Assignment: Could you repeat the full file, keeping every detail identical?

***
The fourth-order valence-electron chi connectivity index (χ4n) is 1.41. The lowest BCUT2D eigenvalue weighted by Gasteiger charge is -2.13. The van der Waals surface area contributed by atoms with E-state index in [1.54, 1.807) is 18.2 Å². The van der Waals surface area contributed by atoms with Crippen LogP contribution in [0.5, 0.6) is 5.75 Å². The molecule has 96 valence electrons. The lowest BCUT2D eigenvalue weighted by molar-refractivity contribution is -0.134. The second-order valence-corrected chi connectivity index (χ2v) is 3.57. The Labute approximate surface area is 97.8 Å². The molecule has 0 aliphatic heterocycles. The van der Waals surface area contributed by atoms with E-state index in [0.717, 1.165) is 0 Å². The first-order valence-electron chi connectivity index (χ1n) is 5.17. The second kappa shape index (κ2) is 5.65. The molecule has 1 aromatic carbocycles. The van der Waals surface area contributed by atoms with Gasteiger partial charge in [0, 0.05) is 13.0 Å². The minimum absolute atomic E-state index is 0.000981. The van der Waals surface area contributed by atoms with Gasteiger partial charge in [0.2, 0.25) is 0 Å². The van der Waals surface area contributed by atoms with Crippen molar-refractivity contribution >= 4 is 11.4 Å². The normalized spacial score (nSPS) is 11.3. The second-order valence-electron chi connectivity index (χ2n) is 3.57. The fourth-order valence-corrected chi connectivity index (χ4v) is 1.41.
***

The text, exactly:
The fourth-order valence-electron chi connectivity index (χ4n) is 1.41. The lowest BCUT2D eigenvalue weighted by Gasteiger charge is -2.13. The van der Waals surface area contributed by atoms with E-state index in [1.54, 1.807) is 18.2 Å². The van der Waals surface area contributed by atoms with Crippen LogP contribution in [0.5, 0.6) is 5.75 Å². The molecule has 96 valence electrons. The lowest BCUT2D eigenvalue weighted by molar-refractivity contribution is -0.134. The second-order valence-corrected chi connectivity index (χ2v) is 3.57. The Labute approximate surface area is 97.8 Å². The molecule has 0 aliphatic heterocycles. The van der Waals surface area contributed by atoms with E-state index in [0.717, 1.165) is 0 Å². The first-order valence-electron chi connectivity index (χ1n) is 5.17. The second kappa shape index (κ2) is 5.65. The molecule has 1 aromatic carbocycles. The van der Waals surface area contributed by atoms with Gasteiger partial charge in [0, 0.05) is 13.0 Å². The minimum absolute atomic E-state index is 0.000981. The van der Waals surface area contributed by atoms with Gasteiger partial charge in [0.2, 0.25) is 0 Å². The van der Waals surface area contributed by atoms with Crippen molar-refractivity contribution >= 4 is 11.4 Å². The normalized spacial score (nSPS) is 11.3. The second-order valence-electron chi connectivity index (χ2n) is 3.57. The fourth-order valence-corrected chi connectivity index (χ4v) is 1.41.